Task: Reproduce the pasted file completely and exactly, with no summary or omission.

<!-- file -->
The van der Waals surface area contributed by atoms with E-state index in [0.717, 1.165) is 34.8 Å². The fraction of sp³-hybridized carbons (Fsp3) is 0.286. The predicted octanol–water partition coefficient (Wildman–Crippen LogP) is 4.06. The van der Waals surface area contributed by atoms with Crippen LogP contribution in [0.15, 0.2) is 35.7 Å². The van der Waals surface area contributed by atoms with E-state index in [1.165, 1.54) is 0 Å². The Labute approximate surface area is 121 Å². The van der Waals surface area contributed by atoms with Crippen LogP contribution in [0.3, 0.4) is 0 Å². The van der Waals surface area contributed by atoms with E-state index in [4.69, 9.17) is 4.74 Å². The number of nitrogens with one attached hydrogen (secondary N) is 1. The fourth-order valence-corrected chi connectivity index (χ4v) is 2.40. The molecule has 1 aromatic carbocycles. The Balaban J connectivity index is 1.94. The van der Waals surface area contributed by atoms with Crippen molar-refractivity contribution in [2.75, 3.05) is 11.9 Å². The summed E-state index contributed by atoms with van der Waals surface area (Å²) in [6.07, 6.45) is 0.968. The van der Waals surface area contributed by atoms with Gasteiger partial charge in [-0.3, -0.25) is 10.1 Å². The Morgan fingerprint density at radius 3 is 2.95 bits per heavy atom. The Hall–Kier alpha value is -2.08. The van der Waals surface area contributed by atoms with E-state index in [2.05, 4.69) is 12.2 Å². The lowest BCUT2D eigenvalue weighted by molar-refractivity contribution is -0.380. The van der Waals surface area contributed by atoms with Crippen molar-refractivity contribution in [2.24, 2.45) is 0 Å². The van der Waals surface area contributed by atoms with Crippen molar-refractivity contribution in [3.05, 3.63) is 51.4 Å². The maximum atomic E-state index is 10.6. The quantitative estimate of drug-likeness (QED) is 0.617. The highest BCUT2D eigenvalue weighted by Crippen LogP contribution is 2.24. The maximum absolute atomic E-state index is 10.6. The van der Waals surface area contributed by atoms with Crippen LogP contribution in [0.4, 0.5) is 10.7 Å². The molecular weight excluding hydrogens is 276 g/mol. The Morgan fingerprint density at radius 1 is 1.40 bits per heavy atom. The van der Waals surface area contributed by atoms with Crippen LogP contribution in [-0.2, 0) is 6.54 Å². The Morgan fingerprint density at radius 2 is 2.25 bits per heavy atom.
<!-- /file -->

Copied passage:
The van der Waals surface area contributed by atoms with E-state index in [0.717, 1.165) is 34.8 Å². The fraction of sp³-hybridized carbons (Fsp3) is 0.286. The predicted octanol–water partition coefficient (Wildman–Crippen LogP) is 4.06. The van der Waals surface area contributed by atoms with Crippen LogP contribution in [0.15, 0.2) is 35.7 Å². The van der Waals surface area contributed by atoms with E-state index in [1.165, 1.54) is 0 Å². The Labute approximate surface area is 121 Å². The van der Waals surface area contributed by atoms with Crippen LogP contribution in [0.3, 0.4) is 0 Å². The van der Waals surface area contributed by atoms with E-state index in [4.69, 9.17) is 4.74 Å². The number of nitrogens with one attached hydrogen (secondary N) is 1. The fourth-order valence-corrected chi connectivity index (χ4v) is 2.40. The molecule has 1 aromatic carbocycles. The Balaban J connectivity index is 1.94. The van der Waals surface area contributed by atoms with Crippen molar-refractivity contribution in [2.75, 3.05) is 11.9 Å². The summed E-state index contributed by atoms with van der Waals surface area (Å²) in [6.07, 6.45) is 0.968. The van der Waals surface area contributed by atoms with Gasteiger partial charge in [-0.3, -0.25) is 10.1 Å². The Morgan fingerprint density at radius 3 is 2.95 bits per heavy atom. The Hall–Kier alpha value is -2.08. The van der Waals surface area contributed by atoms with E-state index in [2.05, 4.69) is 12.2 Å². The lowest BCUT2D eigenvalue weighted by molar-refractivity contribution is -0.380. The van der Waals surface area contributed by atoms with Crippen molar-refractivity contribution in [2.24, 2.45) is 0 Å². The van der Waals surface area contributed by atoms with Crippen molar-refractivity contribution in [3.05, 3.63) is 51.4 Å². The maximum atomic E-state index is 10.6. The quantitative estimate of drug-likeness (QED) is 0.617. The highest BCUT2D eigenvalue weighted by Crippen LogP contribution is 2.24. The maximum absolute atomic E-state index is 10.6. The van der Waals surface area contributed by atoms with Crippen LogP contribution in [0.4, 0.5) is 10.7 Å². The molecular weight excluding hydrogens is 276 g/mol. The Morgan fingerprint density at radius 1 is 1.40 bits per heavy atom. The van der Waals surface area contributed by atoms with Crippen LogP contribution in [-0.2, 0) is 6.54 Å². The Morgan fingerprint density at radius 2 is 2.25 bits per heavy atom.